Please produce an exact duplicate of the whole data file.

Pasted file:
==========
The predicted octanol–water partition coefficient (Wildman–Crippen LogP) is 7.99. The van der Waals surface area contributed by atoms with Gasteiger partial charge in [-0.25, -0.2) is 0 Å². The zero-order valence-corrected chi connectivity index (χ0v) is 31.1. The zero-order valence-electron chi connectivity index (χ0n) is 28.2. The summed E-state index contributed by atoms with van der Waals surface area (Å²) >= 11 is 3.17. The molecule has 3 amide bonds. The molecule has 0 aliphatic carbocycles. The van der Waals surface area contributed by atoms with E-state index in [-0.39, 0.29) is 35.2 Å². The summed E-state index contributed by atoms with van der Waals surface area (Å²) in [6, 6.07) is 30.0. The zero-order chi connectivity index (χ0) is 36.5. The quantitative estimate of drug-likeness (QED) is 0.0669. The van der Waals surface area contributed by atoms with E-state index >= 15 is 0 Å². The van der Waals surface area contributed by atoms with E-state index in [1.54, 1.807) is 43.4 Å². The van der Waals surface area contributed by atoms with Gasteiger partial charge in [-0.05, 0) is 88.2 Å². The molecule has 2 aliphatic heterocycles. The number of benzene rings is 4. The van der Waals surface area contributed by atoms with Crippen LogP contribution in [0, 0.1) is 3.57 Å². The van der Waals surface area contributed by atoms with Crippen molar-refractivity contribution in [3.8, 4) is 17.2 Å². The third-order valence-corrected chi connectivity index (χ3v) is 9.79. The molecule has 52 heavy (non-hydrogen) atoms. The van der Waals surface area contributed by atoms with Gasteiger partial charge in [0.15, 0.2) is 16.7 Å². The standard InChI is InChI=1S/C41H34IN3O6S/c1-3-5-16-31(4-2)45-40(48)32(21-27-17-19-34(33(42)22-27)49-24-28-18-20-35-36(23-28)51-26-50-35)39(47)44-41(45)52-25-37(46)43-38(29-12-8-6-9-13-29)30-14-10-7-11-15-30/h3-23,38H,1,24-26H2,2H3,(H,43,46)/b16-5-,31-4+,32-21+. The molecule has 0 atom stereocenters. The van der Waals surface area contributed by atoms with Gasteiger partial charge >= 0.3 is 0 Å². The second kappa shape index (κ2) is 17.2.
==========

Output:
The predicted octanol–water partition coefficient (Wildman–Crippen LogP) is 7.99. The van der Waals surface area contributed by atoms with Gasteiger partial charge in [-0.25, -0.2) is 0 Å². The zero-order valence-corrected chi connectivity index (χ0v) is 31.1. The zero-order valence-electron chi connectivity index (χ0n) is 28.2. The summed E-state index contributed by atoms with van der Waals surface area (Å²) >= 11 is 3.17. The molecule has 3 amide bonds. The molecule has 0 aliphatic carbocycles. The van der Waals surface area contributed by atoms with E-state index in [-0.39, 0.29) is 35.2 Å². The summed E-state index contributed by atoms with van der Waals surface area (Å²) in [6, 6.07) is 30.0. The zero-order chi connectivity index (χ0) is 36.5. The quantitative estimate of drug-likeness (QED) is 0.0669. The van der Waals surface area contributed by atoms with E-state index >= 15 is 0 Å². The van der Waals surface area contributed by atoms with E-state index in [1.54, 1.807) is 43.4 Å². The van der Waals surface area contributed by atoms with Gasteiger partial charge in [-0.05, 0) is 88.2 Å². The molecule has 2 aliphatic heterocycles. The number of benzene rings is 4. The van der Waals surface area contributed by atoms with Crippen LogP contribution in [0, 0.1) is 3.57 Å². The van der Waals surface area contributed by atoms with Crippen molar-refractivity contribution in [3.8, 4) is 17.2 Å². The third-order valence-corrected chi connectivity index (χ3v) is 9.79. The molecule has 52 heavy (non-hydrogen) atoms. The van der Waals surface area contributed by atoms with Gasteiger partial charge in [0.15, 0.2) is 16.7 Å². The standard InChI is InChI=1S/C41H34IN3O6S/c1-3-5-16-31(4-2)45-40(48)32(21-27-17-19-34(33(42)22-27)49-24-28-18-20-35-36(23-28)51-26-50-35)39(47)44-41(45)52-25-37(46)43-38(29-12-8-6-9-13-29)30-14-10-7-11-15-30/h3-23,38H,1,24-26H2,2H3,(H,43,46)/b16-5-,31-4+,32-21+. The molecule has 0 atom stereocenters. The van der Waals surface area contributed by atoms with Gasteiger partial charge >= 0.3 is 0 Å². The second kappa shape index (κ2) is 17.2.